A Look Back At ‘We Are The World’ 35 Years Later

In 1984, BBC journalist Michael Buerk did a series of reports covering what he described as ‘the closest thing to hell on Earth’ – the horrific famine that was impacting Ethiopia. Boomtown Rats singer Bob Geldolf was deeply affected by the video footage streaming across his television screen- of images taken from the humanitarian crisis- and decided to raise funds to provide aid to the ravaged country. Playing to his most honed skill of making albums, Geldolf gathered some of his famous artist friends to record a charity single, the result being the now Yuletide classic, Band Aid‘s Do They Know Its Christmas?

First released on December 3 of 1984, the single went on to reach number one in 13 countries as well as in the UK, and still holds the number two spot of all-time biggest singles on Britain’s Official Charts- surpassed only by Elton John’s tribute to the late Princess Diana, Something About the Way You Look Tonight/Candle in the Wind 97’.

Belafonte Picks Up The Torch

American performer Harry Belafonte saw how successful the Geldolf-led effort had been for raising awareness and cash for the crisis and decided to duplicate the philanthropic efforts in the US. As in the UK, one high-profile artist begot another in an expected domino effect of participation, resulting in over 40 chart-toppers committing to be a part of the project. Under the banner-name of USA for Africa, Belafonte- with artist manager and friend Ken Kragen– wrangled two of Kragen’s clients, Kenny Rogers and Lionel Ritchie, to participate. This duo then drafted Stevie Wonder, who in turn rang producer Quincy Jones. Jones, who had worked with Michael Jackson on three previous projects, including Off the Wall and Thriller, dialled up the superstar. Originally, Wonder and Ritchie were tasked with writing the single; however, Wonder had already been engaged to make the soundtrack album for the Gene Wilder / Kelly LeBrock vehicle The Woman in Red, and soon dipped out of the mix. Jackson, who had already signed up to be a featured vocalist on the track, is said to have confided to Ritchie that he wanted to help write the song as well, replacing Wonder as co-pilot.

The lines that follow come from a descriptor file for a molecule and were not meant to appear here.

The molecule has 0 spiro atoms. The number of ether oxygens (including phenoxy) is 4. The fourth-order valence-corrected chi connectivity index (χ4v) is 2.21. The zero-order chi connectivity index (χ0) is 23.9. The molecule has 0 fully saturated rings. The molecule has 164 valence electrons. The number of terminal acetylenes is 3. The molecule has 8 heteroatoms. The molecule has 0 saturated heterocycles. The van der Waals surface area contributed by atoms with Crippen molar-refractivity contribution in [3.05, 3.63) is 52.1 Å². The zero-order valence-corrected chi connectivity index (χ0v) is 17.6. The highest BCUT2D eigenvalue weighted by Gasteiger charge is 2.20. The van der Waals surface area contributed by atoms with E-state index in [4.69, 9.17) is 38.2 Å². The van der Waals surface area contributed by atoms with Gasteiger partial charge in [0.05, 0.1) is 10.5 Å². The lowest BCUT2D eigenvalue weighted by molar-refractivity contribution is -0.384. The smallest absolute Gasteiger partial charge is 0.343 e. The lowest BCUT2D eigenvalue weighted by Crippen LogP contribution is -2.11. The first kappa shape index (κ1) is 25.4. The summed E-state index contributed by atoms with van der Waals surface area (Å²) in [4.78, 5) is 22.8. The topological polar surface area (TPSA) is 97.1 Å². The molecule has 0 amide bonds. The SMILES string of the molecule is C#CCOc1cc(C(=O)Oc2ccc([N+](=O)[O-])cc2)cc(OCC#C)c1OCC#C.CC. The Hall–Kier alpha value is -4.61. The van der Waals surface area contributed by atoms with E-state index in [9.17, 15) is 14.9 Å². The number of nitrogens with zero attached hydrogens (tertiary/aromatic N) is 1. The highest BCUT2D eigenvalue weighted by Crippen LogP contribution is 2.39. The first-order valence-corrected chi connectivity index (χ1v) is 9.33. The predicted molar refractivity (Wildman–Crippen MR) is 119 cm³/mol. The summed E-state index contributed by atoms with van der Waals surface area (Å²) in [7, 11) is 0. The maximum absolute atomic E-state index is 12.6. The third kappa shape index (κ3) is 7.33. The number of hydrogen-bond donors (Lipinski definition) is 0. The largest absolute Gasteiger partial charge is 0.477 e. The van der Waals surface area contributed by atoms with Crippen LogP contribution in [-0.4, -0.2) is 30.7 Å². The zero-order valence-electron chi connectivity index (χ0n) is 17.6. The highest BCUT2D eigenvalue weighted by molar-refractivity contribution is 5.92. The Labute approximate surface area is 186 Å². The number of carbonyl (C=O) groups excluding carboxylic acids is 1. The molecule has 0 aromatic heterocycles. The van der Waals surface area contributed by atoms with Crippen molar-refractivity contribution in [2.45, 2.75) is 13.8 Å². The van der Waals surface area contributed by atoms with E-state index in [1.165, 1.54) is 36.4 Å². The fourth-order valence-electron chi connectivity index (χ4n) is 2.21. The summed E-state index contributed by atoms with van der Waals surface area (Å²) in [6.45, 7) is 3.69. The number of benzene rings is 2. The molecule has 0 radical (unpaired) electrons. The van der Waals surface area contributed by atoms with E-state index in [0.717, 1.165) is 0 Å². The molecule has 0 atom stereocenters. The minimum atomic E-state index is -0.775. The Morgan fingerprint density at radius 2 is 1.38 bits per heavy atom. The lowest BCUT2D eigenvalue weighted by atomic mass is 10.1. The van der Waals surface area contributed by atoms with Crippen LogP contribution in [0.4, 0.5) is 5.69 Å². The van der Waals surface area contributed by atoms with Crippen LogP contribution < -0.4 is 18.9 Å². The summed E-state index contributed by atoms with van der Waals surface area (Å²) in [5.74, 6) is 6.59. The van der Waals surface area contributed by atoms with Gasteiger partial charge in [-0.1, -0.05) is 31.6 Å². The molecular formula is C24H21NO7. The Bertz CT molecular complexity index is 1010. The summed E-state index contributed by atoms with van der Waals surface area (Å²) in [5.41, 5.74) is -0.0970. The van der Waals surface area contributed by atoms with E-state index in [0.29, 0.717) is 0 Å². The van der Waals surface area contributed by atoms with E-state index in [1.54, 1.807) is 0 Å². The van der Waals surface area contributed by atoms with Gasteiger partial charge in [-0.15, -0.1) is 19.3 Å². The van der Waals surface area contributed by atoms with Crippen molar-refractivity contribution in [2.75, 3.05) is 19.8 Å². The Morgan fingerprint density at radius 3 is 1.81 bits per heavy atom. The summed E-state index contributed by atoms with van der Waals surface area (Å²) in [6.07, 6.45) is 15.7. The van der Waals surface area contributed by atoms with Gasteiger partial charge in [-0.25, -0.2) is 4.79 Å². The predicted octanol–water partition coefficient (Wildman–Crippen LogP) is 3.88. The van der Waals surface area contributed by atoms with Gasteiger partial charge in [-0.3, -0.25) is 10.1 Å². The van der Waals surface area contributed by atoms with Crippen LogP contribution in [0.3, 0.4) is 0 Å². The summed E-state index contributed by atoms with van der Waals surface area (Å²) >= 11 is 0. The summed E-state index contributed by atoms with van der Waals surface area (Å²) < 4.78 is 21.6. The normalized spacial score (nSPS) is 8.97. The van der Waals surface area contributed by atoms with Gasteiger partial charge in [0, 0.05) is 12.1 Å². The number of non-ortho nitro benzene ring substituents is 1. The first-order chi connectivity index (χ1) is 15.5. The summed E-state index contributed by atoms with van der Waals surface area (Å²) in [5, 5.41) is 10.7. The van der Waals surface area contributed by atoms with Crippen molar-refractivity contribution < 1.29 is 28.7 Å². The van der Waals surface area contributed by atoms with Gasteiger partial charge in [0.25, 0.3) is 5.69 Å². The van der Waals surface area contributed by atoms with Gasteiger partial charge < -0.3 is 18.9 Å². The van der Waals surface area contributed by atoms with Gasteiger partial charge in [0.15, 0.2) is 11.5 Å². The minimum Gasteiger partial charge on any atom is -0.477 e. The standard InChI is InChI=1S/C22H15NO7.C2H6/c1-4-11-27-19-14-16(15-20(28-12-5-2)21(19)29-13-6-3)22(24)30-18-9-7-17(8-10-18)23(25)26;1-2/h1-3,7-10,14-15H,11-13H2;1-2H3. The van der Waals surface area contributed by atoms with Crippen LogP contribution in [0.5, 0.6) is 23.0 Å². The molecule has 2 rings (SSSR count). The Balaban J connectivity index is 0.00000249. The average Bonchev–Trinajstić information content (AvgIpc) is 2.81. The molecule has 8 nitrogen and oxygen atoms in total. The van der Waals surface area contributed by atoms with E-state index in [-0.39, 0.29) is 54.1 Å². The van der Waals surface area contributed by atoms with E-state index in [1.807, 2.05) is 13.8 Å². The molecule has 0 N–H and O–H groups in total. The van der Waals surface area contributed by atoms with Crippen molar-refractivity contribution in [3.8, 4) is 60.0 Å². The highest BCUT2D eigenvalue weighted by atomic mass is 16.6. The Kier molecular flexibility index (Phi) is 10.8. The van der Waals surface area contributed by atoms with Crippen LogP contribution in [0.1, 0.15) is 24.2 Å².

For a week, the two Motown legends sequestered themselves in the evenings to Jackson’s bedroom at his family home in Encino. Their aspiration was to craft an easy to remember and sing tune with a catchy chorus. However, it was not until the night before the recording sessions were start to commence- January 21, 1985- that Jackson and Ritchie completed what would be the final melody and words for the track. The next day, work started at Kenny Rogers’ Los Angeles studio, with Jones, Jackson, Wonder and Ritchie being joined by an assortment of musicians and film crews. The result of this initial session was a ‘vocal guide’ featuring Ritchie and Jackson. This was to be provided to all of the participating artists in preparation for the large group recording, accompanied by a note from Jones beseeching secrecy from all. Every tape was to be returned to Jones on the night of the full recording (so it will probably be fruitless to search Discogs for one).

Putting the Pieces Together

With so many different voices and ranges to choose from, Jones tasked his own arranger and associate producer Tom Bahler with matching soloist with appropriate verses to sing, figuring out how best to capitalize on the unique opportunity to have so many different icons on one record. This could not have been an easy task, as surely Bahler had to also take on board the various personalities and egos that the project brought together. Ritchie was also aware of potential clashes and spent the night before the full session ‘choreographing’ a schematic for where each performer should stand during the official filming of the song.